How property investment can reduce your income tax
When planning finances for property investment, many would-be investors focus only on house prices and rental rates to estimate their returns. However, there are a range of tax deductions and calculations that means owning an investment property could be more affordable and better for your bank balance.
This page offers a complete guide to tax and property investment.
loans and interest
costs of managing the property
council and (some) utility bills
maintenance and repair costs
It’s important to keep all of your expense receipts and every document relating to money spent on your investment property so you can submit them with your tax return when the time comes.
Depreciation allows investors to claim tax deductions for fixtures and fittings as they get older and wear out. This can include items within the building such as ovens, dishwashers, carpet and blinds, as well as the building itself such as concrete and brickwork.
Even though your property may go up in value on the market, you can still claim depreciation costs against your income.
Until 2017, Australian investors could claim depreciation on new and used homes. But since then, depreciation can only be claimed on assets in new homes or new assets installed in an older home. This means that generally, brand new off-the-plan homes will have far more scope for claiming depreciation when it comes to tax time.
Positive and negative gearing
Positive and negative gearing are often used terms in property investment. It’s important to understand the benefits and drawbacks of each option when thinking about making your investment.
- Positive gearing is when you buy an investment property and the money you spend on your investment (e.g. mortgage payments, maintenance costs and management fees) is less than the money you receive from your tenants each month, giving you a profit.
- Negative gearing is the opposite – the costs of running the investment property are more than the money you get each month in rent, therefore you’re paying an amount of money each month to maintain your property.
It might seem that negative gearing is a bad thing, but there are plenty of upsides to negative gearing when it comes to your tax returns. Rather than paying extra tax on the income you receive from rent, if your property is negatively geared the difference represents a loss and can be offset against other income – like your wages – to reduce your tax bill.
Using an example of a property investor in full time employment:
Annual salary = $95,000
Rental income per year = $23,000
Total annual income = $118,000
The additional rental revenue would raise the total annual income, meaning that much more money is paid in tax. $84,380. Now let’s take into consideration the running costs for the property and the depreciation claims that can be made:
Annual cost of property (includes loans, fees and insurance) = $22,000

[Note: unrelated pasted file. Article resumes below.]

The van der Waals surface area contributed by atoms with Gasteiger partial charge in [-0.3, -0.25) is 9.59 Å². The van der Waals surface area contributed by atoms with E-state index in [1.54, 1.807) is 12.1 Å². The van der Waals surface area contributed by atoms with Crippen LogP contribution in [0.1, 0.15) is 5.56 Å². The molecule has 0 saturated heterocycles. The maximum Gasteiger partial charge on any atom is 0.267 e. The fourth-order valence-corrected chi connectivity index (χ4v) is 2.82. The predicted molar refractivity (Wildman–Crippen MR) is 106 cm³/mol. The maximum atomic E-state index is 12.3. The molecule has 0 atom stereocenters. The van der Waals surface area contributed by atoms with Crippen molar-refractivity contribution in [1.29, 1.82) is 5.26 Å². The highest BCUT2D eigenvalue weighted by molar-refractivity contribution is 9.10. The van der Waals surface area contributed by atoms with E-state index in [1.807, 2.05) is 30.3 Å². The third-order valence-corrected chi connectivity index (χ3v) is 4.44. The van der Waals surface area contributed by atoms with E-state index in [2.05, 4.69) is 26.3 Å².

Depreciation claim = $11,000
Total claimable expenses = $33,000
Your new taxable income is now $85,000
This brings the total annual income into a lower tax bracket overall, and because tax has already been paid on the $95,000 salary ($10,000 more than the real taxable income) this person can expect a tax return of $3750 for the year. That’s nearly $75 per week in the pocket to spend on family, fun, or savings.
What’s more, if the investment property is increasing in value (which it should be with the right market advice and insights) there will be significant profits when the property is sold. Generally, the amount a property increases each year will far outweigh any profits from rental income.
Capital Gains Tax
Capital Gains Tax applies to any profits you’ve made on your property when you sell it. It takes into consideration your ‘cost base’ – the original property price, plus any costs associated with the purchase and sale of the property for example stamp duty, broker fees, loan application fees and legal expenses.
If you’ve owned your property for more than 12 months, you can apply for a 50% discount on your capital gains tax, which can amount to significant savings. If you have other assets that you’ve made a loss on, you can offset the figures to work out a net capital gain or loss.
Calculating the rate for Capital Gains Tax can be complicated, as there are a range of factors that could affect the amount you pay. We suggest using the services of a professional accountant if you’re considering selling your property to check any savings you could make.
The Reventon formula for tax and property investment
One of our experts visits you for a casual chat to understand your current financial position and future goals.
We conduct research of the market and present you with a personalised plan to suit your circumstances.
We help you find a property, negotiate funds, and work with agents to secure your purchase.
We find and screen your tenants, and we conduct ongoing inspections of the property for your peace of mind.
Your personal wealth is secured and grown through sustainable investments, risk insurance, and personal tax reduction.
We build you wealth, we protect your wealth, we help you create a legacy.
Get personalised advice for free
If you are thinking about property investment and how it can help you reduce tax, it’s recommended that you speak to a professional about your options. Reventon offers financial planning, accounting and property investment services, so you can benefit from expert advice and across the whole process.
Remove the stress from tax and property investment with Reventon.